In the eighth chapter of the New Testament gospel narrative written by the apostle John you will find Him writing and recording of an interaction Jesus would have in the Temple of the LORD, as it would be while Jesus was teaching in the Temple that the scribes and Pharisees would bring unto Him a woman who was caught in the act of adultery. What’s more, is that not only would the scribes and Pharisees bring this woman into the Temple to accuse her before and in the company of Jesus and those which were present, but these scribes and Pharisees would bring her into the Temple that judgment might be passed down upon her. Moreover, the scribes and the Pharisees would bring this woman in the Temple of the LORD that they might find reason and occasion to tempt Jesus that they might find further grounds to accuse and condemn Him during those days. It would be there in the Temple of the LORD the scribes and the Pharisees would seek to accuse and condemn one who was caught in sin, and would also seek to use this woman’s sin to find fault with Jesus. Pause for a moment and think about that reality and concept, for not only would the scribes and Pharisees bring this woman who was caught in the act of adultery into the presence of Jesus that they might find reason and fault with Him, but they would also bring this woman into the presence of Jesus that they might find reason to accuse and condemn her. The scribes and the Pharisees would bring this woman who was caught in the act of adultery into the presence of Jesus—and not only in the presence of Jesus, but also into the courts of the Temple and house of the LORD. The scribes and the Pharisees would bring this woman who was caught in the act of adultery that they might accuse, condemn and judge her, and in the process of seeking to judge her they would also seek to find fault with Jesus. ACCUSING SINNERS AND FINDING FAULT WITH JESUS! CONDEMNING SINNERS AND FINDING FAULT WITH JESUS! The scribes and the Pharisees took great offense with this woman who caught in the act of adultery, and they would use her sin and her indiscretion as means to further find fault with Jesus.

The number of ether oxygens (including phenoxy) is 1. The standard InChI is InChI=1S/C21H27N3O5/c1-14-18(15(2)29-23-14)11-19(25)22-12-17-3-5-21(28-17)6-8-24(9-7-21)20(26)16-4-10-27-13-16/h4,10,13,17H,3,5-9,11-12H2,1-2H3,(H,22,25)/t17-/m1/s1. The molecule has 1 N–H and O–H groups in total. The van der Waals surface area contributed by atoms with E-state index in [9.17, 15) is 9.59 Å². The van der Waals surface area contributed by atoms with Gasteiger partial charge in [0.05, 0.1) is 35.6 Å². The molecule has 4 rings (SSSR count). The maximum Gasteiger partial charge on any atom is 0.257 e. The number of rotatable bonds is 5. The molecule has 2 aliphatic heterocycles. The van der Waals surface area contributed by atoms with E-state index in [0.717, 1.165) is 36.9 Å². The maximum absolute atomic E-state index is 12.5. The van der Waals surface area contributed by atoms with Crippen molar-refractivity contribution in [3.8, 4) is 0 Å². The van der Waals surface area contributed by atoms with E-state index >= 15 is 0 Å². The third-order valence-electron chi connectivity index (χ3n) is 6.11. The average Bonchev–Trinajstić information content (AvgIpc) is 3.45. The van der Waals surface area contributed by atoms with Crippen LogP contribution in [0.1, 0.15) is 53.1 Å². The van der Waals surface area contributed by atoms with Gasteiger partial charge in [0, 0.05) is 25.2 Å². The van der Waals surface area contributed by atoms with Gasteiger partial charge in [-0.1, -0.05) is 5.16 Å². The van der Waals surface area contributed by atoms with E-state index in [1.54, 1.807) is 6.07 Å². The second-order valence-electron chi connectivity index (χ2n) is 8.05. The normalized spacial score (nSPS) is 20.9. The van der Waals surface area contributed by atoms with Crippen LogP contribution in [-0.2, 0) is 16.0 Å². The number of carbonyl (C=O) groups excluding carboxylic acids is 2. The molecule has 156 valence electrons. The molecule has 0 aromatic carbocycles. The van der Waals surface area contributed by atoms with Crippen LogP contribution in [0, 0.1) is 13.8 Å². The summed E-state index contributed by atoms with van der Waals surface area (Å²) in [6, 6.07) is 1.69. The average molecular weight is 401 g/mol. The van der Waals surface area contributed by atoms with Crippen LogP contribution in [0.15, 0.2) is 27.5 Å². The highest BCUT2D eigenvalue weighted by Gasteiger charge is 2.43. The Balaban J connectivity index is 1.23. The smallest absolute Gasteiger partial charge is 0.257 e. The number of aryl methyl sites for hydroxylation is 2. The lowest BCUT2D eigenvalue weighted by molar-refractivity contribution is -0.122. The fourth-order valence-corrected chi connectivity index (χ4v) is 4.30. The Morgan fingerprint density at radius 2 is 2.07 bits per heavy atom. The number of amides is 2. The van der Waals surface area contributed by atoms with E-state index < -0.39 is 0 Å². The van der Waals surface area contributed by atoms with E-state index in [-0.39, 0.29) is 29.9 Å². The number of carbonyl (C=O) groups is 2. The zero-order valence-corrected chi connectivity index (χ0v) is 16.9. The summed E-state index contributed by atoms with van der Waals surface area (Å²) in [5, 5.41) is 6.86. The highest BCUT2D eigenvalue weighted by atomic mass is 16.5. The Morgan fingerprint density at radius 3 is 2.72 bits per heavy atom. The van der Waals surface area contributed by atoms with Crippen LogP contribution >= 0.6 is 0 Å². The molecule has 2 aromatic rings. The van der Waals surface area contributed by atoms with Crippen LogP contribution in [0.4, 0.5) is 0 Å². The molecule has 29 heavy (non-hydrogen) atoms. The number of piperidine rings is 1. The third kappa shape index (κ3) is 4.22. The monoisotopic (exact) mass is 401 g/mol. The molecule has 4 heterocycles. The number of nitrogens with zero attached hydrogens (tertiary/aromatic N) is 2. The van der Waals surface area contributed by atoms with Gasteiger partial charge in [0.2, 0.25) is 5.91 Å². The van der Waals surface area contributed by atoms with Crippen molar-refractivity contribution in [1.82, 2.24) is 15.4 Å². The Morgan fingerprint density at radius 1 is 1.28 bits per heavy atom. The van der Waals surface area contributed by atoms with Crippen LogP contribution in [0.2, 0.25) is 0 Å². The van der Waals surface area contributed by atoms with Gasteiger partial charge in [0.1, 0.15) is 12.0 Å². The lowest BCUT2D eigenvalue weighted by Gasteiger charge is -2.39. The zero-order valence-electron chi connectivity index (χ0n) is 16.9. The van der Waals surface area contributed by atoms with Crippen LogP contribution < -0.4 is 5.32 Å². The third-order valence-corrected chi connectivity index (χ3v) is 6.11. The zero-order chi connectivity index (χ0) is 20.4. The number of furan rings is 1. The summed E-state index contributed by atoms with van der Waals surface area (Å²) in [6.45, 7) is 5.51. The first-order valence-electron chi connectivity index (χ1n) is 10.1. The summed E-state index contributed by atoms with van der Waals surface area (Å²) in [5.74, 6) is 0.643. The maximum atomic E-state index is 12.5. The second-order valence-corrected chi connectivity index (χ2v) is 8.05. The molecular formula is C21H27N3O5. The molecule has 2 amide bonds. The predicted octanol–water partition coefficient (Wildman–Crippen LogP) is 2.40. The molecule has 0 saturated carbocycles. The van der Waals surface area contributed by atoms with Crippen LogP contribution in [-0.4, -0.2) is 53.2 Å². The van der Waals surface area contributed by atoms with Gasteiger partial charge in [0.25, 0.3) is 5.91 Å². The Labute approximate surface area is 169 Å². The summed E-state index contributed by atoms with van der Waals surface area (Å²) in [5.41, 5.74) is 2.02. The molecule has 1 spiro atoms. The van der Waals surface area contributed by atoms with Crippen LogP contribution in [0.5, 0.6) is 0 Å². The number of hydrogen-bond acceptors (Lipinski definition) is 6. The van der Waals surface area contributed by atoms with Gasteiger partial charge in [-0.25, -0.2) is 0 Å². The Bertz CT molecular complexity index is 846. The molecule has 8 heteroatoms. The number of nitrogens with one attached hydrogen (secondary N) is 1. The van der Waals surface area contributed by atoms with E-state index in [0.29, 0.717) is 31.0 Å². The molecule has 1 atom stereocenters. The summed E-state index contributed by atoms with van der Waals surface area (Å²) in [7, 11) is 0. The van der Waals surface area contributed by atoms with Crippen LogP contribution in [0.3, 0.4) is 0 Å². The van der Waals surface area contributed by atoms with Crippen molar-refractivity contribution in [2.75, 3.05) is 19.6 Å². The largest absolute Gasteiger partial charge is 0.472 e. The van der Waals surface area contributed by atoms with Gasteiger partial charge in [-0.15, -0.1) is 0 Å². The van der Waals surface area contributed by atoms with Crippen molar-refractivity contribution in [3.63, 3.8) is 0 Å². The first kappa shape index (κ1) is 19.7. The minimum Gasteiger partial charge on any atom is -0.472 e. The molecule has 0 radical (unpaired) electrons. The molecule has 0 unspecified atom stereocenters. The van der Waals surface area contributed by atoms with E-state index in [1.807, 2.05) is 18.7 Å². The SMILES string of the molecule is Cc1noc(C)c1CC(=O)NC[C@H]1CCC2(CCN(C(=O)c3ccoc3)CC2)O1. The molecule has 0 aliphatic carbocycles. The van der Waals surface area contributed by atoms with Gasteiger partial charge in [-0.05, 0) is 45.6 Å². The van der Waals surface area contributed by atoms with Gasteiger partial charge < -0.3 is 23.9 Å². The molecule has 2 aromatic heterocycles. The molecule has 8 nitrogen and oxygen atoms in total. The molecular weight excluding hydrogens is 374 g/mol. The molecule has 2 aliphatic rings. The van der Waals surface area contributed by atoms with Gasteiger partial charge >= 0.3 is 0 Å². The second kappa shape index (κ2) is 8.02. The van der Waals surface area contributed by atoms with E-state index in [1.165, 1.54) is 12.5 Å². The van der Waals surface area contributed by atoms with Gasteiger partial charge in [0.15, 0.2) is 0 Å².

The more you read the four gospel narratives found within the New Testament the more you will find the religious spirit as manifested in the midst of the scribes, the Pharisees, the elders, the Sadducees, and the like seeking to find reason to accuse and condemn—not only Jesus, and not only His disciples, but also sinners as well. I sit here today and I can’t help but be absolutely and completely gripped and captivated with the fact that the scribes and the Pharisees would continually and repeatedly keep a cautious eye on both sinners and saints alike that they might find reason to accuse and condemn them in the presence of Jesus. It’s worth noting that when it came to finding fault with and condemning sinners and the disciples of Jesus, the scribes and the Pharisees didn’t keep their thoughts, their opinions, nor their accusations against both to themselves. Instead of merely keeping their accusations, their judgment and their condemnation within their hearts and minds they sought to publicly voice them in the presence of Jesus, as well as within the presence of others. Upon reading the gospel narratives found within the New Testament you will find the scribes and the Pharisees taking great offense with saints and sinners alike—and not only taking great offense with them, but also voicing their judgment in the presence of Jesus. That which we find in the fifteenth chapter of the gospel narrative written by the apostle Matthew is a truly powerful picture of the scribes and the Pharisees seeking to find great fault and great offense with the disciples of Jesus—and not only finding fault with them because of something they did which violated the commandment of the living God, but something which violated their traditions. It’s worth pointing out and noting that when Jesus heard the complaint, the accusation and the judgment of the scribes and Pharisees He responded not to their accusation against them, but rather turned the tables and flipped the script on the scribes and Pharisees themselves. Jesus would speak directly unto the scribes and Pharisees and speak to them of how their traditions would not only be in direct violation of the commandments of the living God, but also that they were those who the prophet Isaiah prophesied concerning when he spoke of those who drew near unto the LORD with their mouth, and honored Him with their lips, and yet their hearts were far from Him. Essentially, that which Jesus was speaking and declaring unto the scribes and the Pharisees was that they themselves violated and transgressed the commandment of the LORD to keep their traditions—and not only transgress the commandment of the LORD, but also that they were those who merely drew near to the LORD with their lips and with their mouths, and yet their hearts were far from Him.